It’s four years since I was diagnosed with breast cancer.
Actually, four years today as I sit here and write this blog. Four years ago, I was sitting in this same chair typing into a laptop and desperately searching for information about what the hell was going to happen to me over the next few months.
I was scared. No, that’s somewhat of an understatement. I was petrified and convinced that I was going to die. Even though the consultant had told me that I wouldn’t die. What did he know? Obviously breast cancer is a death sentence. I was going to have to tell my children that their Mum was going to die. God knows how my husband would cope with looking after them. They were 24 and 20 by the way, but still my kids and I didn’t want to leave them.
I’d been given this huge file of information complied by a breast cancer charity. Who did they expect to read that? Not me. I threw it into a cupboard and didn’t look at it for weeks. Much too scary to read all of that. I was given a list of three hospitals from which I could choose to have my treatment. Bonkers! I couldn’t decide if I wanted a glass of water let alone where I’d like to be cut, poisoned and burnt.
What exactly was breast cancer anyway? Why had I got it? How would I cope with the treatment? I don’t want to have an operation. I’ll definitely die under the general anaesthetic. What will my breast look like with a big chunk taken out of it? This is not in my life plan. Why the fuck has this happened to me? I don’t want to die.
I told someone that I was coming up to my four year anniversary the other day and their response was ‘that’s a long time ago. How come you still remember the date?’ I refer you to the blind panic and fear above. That’s not something that I’m going to forget. The thing is I’m not sad today, I’m not angry, I’m not upset, I’m not weepy, I haven’t cried…I just remember and mark the day.
What I actually did today was volunteer at my local Moving Forward course for Breast Cancer Now. I think it was a pretty perfect way for me to spend my morning and a lovely case of coincidence. There I was trying to help eight scared and angry women who had come to the end of their active treatment to start moving forward towards their new normal…whatever that looks like to each of them.
Three years and 364 days ago I hadn’t been told that I had breast cancer. Four years ago I was scared and angry having been told that I had breast cancer. Today, I was the hope that eight women needed to help them understand that their days wouldn’t always be full of fear and anger.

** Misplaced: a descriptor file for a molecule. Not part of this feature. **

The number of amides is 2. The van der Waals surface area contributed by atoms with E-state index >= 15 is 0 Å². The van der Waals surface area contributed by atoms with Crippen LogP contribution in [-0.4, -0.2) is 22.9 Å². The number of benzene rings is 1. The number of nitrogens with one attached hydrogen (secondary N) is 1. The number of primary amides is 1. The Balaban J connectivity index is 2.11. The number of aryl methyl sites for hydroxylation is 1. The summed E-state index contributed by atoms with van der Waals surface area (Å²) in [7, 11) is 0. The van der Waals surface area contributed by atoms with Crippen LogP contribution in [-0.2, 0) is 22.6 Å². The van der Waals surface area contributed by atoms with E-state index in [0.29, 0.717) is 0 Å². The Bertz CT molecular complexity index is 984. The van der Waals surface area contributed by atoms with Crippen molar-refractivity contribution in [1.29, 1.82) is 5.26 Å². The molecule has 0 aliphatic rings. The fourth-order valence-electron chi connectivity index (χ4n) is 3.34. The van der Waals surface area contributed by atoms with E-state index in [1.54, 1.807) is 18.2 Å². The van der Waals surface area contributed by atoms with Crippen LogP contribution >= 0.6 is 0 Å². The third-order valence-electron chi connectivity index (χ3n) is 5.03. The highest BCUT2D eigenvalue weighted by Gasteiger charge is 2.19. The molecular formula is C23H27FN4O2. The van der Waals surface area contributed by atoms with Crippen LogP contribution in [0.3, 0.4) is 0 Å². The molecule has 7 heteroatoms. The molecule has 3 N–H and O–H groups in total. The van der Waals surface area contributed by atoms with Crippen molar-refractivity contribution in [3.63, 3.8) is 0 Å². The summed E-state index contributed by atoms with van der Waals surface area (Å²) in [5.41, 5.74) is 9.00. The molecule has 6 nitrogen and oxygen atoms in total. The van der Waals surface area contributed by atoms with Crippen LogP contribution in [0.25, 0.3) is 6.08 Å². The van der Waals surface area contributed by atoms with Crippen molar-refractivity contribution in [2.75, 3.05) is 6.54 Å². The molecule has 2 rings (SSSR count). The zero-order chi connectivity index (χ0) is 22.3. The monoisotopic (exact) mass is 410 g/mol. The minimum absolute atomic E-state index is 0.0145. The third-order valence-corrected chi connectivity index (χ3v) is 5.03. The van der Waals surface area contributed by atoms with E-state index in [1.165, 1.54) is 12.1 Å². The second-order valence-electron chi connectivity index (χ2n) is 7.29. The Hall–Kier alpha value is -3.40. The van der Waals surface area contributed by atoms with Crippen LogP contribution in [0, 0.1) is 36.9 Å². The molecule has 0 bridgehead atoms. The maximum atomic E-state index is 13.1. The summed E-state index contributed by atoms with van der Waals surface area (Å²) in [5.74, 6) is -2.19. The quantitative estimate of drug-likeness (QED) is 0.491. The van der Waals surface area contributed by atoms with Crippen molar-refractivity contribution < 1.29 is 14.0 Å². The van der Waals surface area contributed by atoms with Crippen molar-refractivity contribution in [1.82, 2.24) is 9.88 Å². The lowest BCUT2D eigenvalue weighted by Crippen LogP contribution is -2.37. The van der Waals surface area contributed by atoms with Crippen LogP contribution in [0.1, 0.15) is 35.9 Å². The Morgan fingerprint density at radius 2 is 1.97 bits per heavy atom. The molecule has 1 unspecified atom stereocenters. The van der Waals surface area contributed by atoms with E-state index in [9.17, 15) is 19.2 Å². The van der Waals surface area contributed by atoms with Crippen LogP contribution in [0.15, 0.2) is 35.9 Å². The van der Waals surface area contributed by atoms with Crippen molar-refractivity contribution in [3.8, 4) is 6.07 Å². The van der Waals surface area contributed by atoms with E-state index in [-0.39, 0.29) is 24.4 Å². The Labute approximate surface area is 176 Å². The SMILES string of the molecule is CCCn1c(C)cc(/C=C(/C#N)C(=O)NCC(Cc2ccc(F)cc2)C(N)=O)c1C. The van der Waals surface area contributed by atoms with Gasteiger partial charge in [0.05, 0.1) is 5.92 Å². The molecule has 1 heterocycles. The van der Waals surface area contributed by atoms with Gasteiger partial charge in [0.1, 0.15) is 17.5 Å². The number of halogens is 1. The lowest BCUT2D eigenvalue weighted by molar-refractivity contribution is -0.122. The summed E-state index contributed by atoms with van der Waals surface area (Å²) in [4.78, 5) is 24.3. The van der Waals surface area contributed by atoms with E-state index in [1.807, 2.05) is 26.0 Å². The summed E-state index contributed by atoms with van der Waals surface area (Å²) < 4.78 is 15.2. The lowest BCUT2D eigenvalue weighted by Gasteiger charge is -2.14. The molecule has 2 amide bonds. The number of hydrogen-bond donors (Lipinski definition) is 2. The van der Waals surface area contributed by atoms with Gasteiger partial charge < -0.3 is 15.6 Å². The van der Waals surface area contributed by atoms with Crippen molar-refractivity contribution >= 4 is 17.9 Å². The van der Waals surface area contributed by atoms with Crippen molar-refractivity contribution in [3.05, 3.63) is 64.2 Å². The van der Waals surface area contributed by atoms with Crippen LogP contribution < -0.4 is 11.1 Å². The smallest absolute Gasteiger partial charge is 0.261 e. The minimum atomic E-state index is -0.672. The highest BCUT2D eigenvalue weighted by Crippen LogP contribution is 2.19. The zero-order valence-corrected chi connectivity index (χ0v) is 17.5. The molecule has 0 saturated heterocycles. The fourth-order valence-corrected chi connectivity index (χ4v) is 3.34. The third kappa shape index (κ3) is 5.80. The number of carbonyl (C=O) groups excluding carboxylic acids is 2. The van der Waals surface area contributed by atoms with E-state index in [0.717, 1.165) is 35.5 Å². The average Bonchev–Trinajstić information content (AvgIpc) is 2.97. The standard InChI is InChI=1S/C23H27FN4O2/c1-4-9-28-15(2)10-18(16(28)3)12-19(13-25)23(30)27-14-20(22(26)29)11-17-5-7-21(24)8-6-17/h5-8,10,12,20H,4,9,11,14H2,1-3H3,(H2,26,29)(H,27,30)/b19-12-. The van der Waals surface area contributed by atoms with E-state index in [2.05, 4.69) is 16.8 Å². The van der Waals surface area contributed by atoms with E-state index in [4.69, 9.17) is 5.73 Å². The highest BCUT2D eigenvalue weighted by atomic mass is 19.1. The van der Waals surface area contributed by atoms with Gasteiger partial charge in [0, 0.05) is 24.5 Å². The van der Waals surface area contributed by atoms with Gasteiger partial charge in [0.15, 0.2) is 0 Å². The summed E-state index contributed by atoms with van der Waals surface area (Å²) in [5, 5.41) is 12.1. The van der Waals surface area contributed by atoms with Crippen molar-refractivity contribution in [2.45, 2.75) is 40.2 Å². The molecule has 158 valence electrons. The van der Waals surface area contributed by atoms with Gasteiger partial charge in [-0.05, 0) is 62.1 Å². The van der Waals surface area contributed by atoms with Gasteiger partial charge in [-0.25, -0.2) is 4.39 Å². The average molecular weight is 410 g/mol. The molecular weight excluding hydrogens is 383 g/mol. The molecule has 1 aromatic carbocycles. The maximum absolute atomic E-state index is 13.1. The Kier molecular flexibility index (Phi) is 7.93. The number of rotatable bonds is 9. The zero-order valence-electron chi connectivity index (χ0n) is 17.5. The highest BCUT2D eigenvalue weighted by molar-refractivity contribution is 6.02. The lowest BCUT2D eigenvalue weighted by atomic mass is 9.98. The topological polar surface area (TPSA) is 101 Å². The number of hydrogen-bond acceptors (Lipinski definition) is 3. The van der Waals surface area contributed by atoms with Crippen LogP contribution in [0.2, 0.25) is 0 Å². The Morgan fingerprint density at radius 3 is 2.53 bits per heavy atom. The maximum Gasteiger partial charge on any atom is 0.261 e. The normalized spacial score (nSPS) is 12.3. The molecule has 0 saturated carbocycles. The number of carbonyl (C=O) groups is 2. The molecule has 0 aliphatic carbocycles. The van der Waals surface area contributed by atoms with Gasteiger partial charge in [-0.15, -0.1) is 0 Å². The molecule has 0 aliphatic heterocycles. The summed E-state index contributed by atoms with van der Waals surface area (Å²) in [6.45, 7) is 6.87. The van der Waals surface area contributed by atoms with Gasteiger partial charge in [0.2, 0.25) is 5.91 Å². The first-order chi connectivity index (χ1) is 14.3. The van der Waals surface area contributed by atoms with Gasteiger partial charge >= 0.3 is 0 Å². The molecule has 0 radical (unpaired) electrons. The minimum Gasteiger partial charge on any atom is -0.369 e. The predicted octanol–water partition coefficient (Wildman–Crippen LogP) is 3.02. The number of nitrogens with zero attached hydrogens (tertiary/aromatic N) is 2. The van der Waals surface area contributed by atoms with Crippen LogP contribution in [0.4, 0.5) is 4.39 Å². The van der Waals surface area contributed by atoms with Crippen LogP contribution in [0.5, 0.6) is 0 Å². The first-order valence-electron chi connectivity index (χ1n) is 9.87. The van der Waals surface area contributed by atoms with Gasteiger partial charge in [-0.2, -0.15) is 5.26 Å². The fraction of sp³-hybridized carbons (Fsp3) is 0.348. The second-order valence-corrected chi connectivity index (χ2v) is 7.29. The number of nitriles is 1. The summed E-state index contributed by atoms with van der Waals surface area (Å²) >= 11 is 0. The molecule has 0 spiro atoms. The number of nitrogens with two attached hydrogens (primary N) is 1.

Have I moved forward? Yes, I have. I’m really fortunate that my cancer hadn’t spread beyond my breast and my status is currently No Evidence of Disease. I’m under no illusions that this will always remain the case. But recurrence isn’t something that I think about most days. I don’t worry about every ache and pain that I experience unless it persists for more than a couple of weeks.
I still have days when I’m pissed off about what’s happened and about the changes to my body – I actually missed my nipples the other day. That was a first. But I know that it’s OK to experience those days and that they’re a great excuse to catch up with Chicago Fire, Med & PD. Full disclosure – I don’t actually need an excuse for that.
For me, moving forward isn’t just about cancer. It’s also about trying to take steps to make other parts of my life healthy. I have a few activities that keep my mental health mostly steady.
Counselling is tough but I look forward to it each week. I’ve been working through really difficult events and relationships that go right back to my childhood. I’m learning how to express what I’m feeling rather than just what I’m thinking. Some of those feelings are ugly and jagged and I really don’t want to feel them. I know how important it is for me to allow myself to really feel and to express them. And I’m doing that.
I exercise a lot. I couldn’t for a long time, so now I do because I can. I also love how much stronger and fitter I am. Losing weight and becoming thinner are not the drivers for me to exercise. Moving my body makes me feel happier. Walking my dogs in the countryside is enough for me some days. Other days, I do strength or HIIT workouts or I run. However I move, I do it because it makes me feel good.
Writing helps me to process the jumbled up mess that goes on inside my head. I procrastinate so hard before I actually mange to write anything. But once I start, I always enjoy it. So much so that I did a life writing course for three months at the end of last year. It was exciting and totally out of my comfort zone. Some weeks I had to really talk myself into going and the old me would have given up and not completed the course.
And then there’s the crap mostly American TV to which I am addicted. It started with Grey’s Anatomy and actually… when is Season 16 coming to the UK? Those flashy, noisy, ridiculous dramas were really important to me during treatment and I love them still. I watch them alone, generally early in the morning when I can’t get back to sleep. I guess this is one part of my life which I haven’t moved on from…but I have no plans to do so.